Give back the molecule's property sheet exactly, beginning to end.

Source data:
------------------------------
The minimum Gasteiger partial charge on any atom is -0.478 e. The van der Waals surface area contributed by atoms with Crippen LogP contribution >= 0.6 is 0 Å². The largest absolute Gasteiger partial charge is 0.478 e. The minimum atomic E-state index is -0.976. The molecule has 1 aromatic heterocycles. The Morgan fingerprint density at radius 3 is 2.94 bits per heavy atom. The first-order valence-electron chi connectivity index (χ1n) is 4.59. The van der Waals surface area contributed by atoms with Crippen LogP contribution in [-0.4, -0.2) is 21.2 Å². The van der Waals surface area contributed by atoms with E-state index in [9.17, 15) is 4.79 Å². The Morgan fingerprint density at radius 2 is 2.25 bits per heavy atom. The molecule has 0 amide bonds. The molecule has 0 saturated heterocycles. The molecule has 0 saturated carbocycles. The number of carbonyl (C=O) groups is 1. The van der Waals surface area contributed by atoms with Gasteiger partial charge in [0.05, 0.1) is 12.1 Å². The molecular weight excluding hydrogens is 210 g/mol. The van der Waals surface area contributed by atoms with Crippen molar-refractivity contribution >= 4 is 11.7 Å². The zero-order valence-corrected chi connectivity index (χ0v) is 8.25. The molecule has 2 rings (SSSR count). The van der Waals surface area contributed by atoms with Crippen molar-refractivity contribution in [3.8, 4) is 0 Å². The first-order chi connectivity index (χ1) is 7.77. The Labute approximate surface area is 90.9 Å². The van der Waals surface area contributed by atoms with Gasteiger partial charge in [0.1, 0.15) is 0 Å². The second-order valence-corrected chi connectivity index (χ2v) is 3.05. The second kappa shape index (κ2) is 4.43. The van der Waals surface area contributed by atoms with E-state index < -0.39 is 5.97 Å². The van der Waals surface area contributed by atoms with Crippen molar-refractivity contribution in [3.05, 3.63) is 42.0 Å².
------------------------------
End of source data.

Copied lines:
The minimum Gasteiger partial charge on any atom is -0.478 e. The van der Waals surface area contributed by atoms with Crippen LogP contribution >= 0.6 is 0 Å². The largest absolute Gasteiger partial charge is 0.478 e. The minimum atomic E-state index is -0.976. The molecule has 1 aromatic heterocycles. The Morgan fingerprint density at radius 3 is 2.94 bits per heavy atom. The first-order valence-electron chi connectivity index (χ1n) is 4.59. The van der Waals surface area contributed by atoms with Crippen LogP contribution in [-0.4, -0.2) is 21.2 Å². The van der Waals surface area contributed by atoms with E-state index in [9.17, 15) is 4.79 Å². The Morgan fingerprint density at radius 2 is 2.25 bits per heavy atom. The molecule has 0 amide bonds. The molecule has 0 saturated heterocycles. The molecule has 0 saturated carbocycles. The number of carbonyl (C=O) groups is 1. The van der Waals surface area contributed by atoms with Gasteiger partial charge in [0.05, 0.1) is 12.1 Å². The molecular weight excluding hydrogens is 210 g/mol. The van der Waals surface area contributed by atoms with Crippen molar-refractivity contribution >= 4 is 11.7 Å². The zero-order valence-corrected chi connectivity index (χ0v) is 8.25. The molecule has 2 rings (SSSR count). The van der Waals surface area contributed by atoms with Crippen molar-refractivity contribution in [3.8, 4) is 0 Å². The first-order chi connectivity index (χ1) is 7.77. The Labute approximate surface area is 90.9 Å². The van der Waals surface area contributed by atoms with Gasteiger partial charge in [0.1, 0.15) is 0 Å². The second-order valence-corrected chi connectivity index (χ2v) is 3.05. The second kappa shape index (κ2) is 4.43. The van der Waals surface area contributed by atoms with E-state index < -0.39 is 5.97 Å². The van der Waals surface area contributed by atoms with Crippen molar-refractivity contribution in [3.05, 3.63) is 42.0 Å².